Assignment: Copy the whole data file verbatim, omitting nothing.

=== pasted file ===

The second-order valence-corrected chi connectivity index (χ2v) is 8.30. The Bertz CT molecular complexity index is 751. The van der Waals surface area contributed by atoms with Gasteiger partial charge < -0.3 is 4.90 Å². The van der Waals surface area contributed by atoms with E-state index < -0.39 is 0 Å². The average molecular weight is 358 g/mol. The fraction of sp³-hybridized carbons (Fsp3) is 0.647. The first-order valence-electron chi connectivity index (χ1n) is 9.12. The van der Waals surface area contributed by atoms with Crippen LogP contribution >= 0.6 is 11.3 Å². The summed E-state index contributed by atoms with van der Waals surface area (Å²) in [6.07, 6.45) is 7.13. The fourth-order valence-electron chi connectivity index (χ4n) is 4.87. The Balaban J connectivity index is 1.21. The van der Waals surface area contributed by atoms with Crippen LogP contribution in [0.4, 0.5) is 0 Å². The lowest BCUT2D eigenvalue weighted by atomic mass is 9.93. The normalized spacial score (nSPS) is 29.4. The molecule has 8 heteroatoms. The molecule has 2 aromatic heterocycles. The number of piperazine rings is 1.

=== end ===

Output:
The second-order valence-corrected chi connectivity index (χ2v) is 8.30. The Bertz CT molecular complexity index is 751. The van der Waals surface area contributed by atoms with Gasteiger partial charge < -0.3 is 4.90 Å². The van der Waals surface area contributed by atoms with E-state index < -0.39 is 0 Å². The average molecular weight is 358 g/mol. The fraction of sp³-hybridized carbons (Fsp3) is 0.647. The first-order valence-electron chi connectivity index (χ1n) is 9.12. The van der Waals surface area contributed by atoms with Crippen LogP contribution >= 0.6 is 11.3 Å². The summed E-state index contributed by atoms with van der Waals surface area (Å²) in [6.07, 6.45) is 7.13. The fourth-order valence-electron chi connectivity index (χ4n) is 4.87. The Balaban J connectivity index is 1.21. The van der Waals surface area contributed by atoms with Crippen LogP contribution in [0.4, 0.5) is 0 Å². The lowest BCUT2D eigenvalue weighted by atomic mass is 9.93. The normalized spacial score (nSPS) is 29.4. The molecule has 8 heteroatoms. The molecule has 2 aromatic heterocycles. The number of piperazine rings is 1.